Marla Ridenour: Indians reflect on ALDS, missed opportunityAkron Beacon Journal — By Marla Ridenour Akron Beacon Journal
Oct. 12-- CLEVELAND-Andrew Miller had a hint of how much the Indians' accomplishments this season will mean in a month or two.
But in the wake of their 5-2 loss to the New York Yankees in Game 5 of the American League Division Series on Wednesday night at Progressive Field, the Tribe's left-handed setup man couldn't grasp all that.
Miller wanted a parade.
"Right now I just want to keep playing," Miller said. "We'd love to win a World Series and do a parade through Cleveland. We saw the way the Cavs were embraced."
That kind of celebration didn't seem out of the question when the Indians took a 2-0 ALDS lead on the wild card-winning Yankees. After a stunning comeback from an 8-3 deficit in Game 2, the Tribe looked primed for a return to the World Series. Then their season ended abruptly as they lost their last three games for the second consecutive year.
As they hugged and left the clubhouse, many didn't have perspective on their achievements, but they had a good handle on what went wrong.
"Unfortunately 2017 is a wrap for us. It's not how we wanted it to go," closer Cody Allen said. "Didn't make the big pitch, didn't get the big hit, but there's a lot of belief in this clubhouse. There's a lot of talent in this clubhouse. We won 102 games, that's not fake.
"Hats off to those guys, they flat out played better than we did the last three days."
Center fielder Jason Kipnis was taking his cap off, too, but with a caveat.
"We didn't come up with big hits, guys weren't hitting as well as we did in the season," Kipnis said. "We picked a bad time to do it.
"I'm not going to tell you the better team is going on, I still think we're the better team. But I think they played better the last three days."
Many Indians believed they were the better team.
"We didn't make the plays. We didn't make the pitch. We didn't have the good at-bats. We got into a little bit of a rut at the wrong time," right-hander Josh Tomlin said. "You never want to go into that rut and if it does, you definitely don't want it to happen in the ALDS. Unfortunately, it did.
"They played better. Tip your caps. That's a pretty good team over there. We obviously feel like we're better, but it didn't happen that way. I guess we're not at this point."
The Indians, who batted .263 in winning an AL-high 102 games in the regular season, hit .171 as a team against the Yankees.
Their two MVP candidates, shortstop Francisco Lindor and second baseman Jose Ramirez, went 2 for 18 (.111) and 2 for 20, respectively. Their leading hitters were catchers Yan Gomes (.333) and Roberto Perez (.300).
"They shut down one of the best hitters in the league, Jose Ramirez, he's one of our top guys. They shut Frankie down also," Perez said. "They make it tough for them. What else can I say?"
Lindor said he didn't make the needed adjustments during the series.
"I had five games to make adjustments and I made adjustments here and there. I hit a couple balls hard, but none of them went through," Lindor said. "When I had people on base, I didn't come through. You understand that you've got to make adjustments a lot faster than what you are making."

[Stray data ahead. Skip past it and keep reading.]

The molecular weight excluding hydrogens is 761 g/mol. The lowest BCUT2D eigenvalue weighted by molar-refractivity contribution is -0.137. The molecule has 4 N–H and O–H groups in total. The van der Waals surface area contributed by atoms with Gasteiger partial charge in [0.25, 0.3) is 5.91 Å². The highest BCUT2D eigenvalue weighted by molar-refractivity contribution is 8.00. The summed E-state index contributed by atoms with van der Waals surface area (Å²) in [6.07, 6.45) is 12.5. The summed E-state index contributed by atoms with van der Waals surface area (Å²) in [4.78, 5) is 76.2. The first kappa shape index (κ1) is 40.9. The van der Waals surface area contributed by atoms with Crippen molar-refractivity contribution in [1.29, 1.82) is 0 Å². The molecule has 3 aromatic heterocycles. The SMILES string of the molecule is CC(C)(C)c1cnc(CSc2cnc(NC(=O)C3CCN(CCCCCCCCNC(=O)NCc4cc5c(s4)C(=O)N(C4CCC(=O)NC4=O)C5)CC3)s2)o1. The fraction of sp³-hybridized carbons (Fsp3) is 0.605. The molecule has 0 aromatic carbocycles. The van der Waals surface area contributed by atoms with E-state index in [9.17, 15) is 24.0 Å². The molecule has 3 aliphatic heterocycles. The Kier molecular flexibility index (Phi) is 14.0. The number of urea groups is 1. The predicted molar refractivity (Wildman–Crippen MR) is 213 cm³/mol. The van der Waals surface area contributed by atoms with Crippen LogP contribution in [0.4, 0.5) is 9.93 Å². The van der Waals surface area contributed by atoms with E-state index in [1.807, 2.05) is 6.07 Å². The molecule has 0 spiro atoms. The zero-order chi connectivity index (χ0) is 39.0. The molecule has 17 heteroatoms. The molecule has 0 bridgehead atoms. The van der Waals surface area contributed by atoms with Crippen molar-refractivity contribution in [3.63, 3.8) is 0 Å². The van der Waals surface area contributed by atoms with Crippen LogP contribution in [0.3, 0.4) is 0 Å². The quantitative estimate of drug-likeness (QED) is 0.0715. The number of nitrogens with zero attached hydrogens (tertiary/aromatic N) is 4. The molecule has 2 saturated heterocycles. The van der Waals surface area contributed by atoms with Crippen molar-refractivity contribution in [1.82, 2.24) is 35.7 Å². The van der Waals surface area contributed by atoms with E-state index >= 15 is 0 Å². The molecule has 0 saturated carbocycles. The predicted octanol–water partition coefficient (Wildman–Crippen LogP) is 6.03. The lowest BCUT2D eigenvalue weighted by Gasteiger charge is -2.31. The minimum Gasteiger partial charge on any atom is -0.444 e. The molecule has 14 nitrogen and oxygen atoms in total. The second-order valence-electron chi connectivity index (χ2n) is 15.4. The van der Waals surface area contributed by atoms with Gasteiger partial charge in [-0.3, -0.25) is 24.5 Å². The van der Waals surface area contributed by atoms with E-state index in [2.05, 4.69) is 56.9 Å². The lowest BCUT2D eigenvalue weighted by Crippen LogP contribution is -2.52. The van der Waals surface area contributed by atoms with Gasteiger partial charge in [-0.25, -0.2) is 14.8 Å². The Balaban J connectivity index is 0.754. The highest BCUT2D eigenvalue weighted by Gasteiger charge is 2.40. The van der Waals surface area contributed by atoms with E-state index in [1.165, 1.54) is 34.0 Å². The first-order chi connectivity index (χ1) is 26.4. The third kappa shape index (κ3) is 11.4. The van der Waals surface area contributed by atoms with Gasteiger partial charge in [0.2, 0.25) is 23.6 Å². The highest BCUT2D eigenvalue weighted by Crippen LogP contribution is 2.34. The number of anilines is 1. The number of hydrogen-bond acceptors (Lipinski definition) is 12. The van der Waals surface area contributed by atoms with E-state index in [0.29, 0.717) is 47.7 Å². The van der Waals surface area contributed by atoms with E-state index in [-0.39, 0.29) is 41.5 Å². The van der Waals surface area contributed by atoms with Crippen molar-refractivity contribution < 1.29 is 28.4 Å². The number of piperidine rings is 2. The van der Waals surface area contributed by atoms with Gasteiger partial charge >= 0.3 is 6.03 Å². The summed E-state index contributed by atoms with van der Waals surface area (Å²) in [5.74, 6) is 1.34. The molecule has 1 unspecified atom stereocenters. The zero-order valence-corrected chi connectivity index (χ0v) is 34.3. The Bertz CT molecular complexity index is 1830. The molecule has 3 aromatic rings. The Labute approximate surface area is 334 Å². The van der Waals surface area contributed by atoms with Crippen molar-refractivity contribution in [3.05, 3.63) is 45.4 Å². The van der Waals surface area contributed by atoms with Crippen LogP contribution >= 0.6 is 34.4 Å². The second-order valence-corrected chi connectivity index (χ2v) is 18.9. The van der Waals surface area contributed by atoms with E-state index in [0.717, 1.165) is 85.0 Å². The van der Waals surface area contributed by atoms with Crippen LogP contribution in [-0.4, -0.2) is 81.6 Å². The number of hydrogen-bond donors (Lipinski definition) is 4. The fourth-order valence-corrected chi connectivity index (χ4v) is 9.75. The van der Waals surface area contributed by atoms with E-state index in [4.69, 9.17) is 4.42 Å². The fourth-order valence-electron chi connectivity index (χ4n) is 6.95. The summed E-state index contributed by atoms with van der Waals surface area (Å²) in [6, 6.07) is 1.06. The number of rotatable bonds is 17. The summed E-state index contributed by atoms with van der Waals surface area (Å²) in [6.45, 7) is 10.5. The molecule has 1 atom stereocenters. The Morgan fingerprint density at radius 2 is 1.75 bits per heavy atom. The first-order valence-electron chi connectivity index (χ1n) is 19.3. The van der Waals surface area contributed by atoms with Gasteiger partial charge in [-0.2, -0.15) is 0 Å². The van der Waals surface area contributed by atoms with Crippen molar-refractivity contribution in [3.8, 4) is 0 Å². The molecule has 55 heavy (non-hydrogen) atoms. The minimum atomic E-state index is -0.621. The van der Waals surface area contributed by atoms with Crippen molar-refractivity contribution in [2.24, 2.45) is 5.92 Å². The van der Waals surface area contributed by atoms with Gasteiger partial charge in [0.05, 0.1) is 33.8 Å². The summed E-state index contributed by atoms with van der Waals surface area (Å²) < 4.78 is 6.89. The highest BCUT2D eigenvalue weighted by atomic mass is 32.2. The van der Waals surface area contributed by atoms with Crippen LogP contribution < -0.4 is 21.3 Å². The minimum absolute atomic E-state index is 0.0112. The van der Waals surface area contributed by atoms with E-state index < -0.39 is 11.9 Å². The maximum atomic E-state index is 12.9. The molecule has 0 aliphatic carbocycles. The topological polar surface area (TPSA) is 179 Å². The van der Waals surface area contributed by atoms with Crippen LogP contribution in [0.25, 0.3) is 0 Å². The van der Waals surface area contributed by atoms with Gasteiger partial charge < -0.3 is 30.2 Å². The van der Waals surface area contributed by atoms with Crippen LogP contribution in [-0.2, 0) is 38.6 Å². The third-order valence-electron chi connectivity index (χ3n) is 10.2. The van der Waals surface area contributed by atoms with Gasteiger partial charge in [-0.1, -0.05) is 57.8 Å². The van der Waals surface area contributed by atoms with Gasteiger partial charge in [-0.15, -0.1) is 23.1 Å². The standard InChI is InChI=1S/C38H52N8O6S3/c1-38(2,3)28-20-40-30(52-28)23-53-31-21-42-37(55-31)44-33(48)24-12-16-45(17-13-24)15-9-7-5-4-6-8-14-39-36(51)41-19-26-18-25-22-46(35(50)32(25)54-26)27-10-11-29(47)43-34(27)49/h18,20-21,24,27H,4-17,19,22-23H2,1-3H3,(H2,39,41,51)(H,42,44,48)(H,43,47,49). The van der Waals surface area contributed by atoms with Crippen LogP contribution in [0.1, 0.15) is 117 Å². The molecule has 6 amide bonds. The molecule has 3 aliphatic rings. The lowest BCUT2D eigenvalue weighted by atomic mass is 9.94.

In Game 5, the Indians got five hits, all off CC Sabathia. Yet ex-Indian Sabathia, 37, finished the series with a 3.72 ERA in 9 2/3 innings. In Sunday's Game 3, Masahiro Tanaka shut them out on a three-hitter. Luis Severino, who made a disastrous wild card start, allowed four hits and three earned runs in seven innings in Monday's Game 4.
"They're the same guys we've hit before," Kipnis said. "They pitched their asses off, they've got an outstanding bullpen, CC did a great job again. But we didn't help ourselves in any way at the plate. We chased a lot of pitches, I know I did. Just picked a bad time to kind of cool off.
"It was a series-long thing, we couldn't come up with the hits or string anything together. Guys were just in a little funk. It's tough."
The Indians, whose 76 errors in the regular season were the fewest in the AL and the second-fewest in the majors behind the Miami Marlins, committed seven in the final two games and nine for the series. In contrast, the Yankees made three miscues in six games (including the wild card).
"Baseball. I really don't have an explanation for it," right fielder Jay Bruce said. "It's just ill-timed. Errors that never really happen. We'd rather it didn't happen, but we just got beat."
There is also the question of what went wrong with AL Cy Young favorite Corey Kluber, who gave up nine earned runs in 6 1/3 innings of two starts after allowing four earned runs in five September starts. There is speculation that the lower back strain that kept the right-hander out nearly all of May flared up again.
"None of us in this clubhouse are looking back thinking 'What if?' They beat our best guy," Allen said of Kluber, who took Wednesday's loss. "He's far and away our best guy. He's the one who starts this whole thing, he drives the ship."
Miller would like another chance at the Yankees, but instead he was left to think about next year.
"In the playoffs anything can happen," Miller said. "We threw it all out there. Wasn't good enough this series. I'd like our chances (in playing again). That's not the way it works.
"It feels (too) soon. I feel like this was a team capable of winning a World Series. You don't get too many opportunities like that. We didn't capitalize on this one. I like our chances next year."
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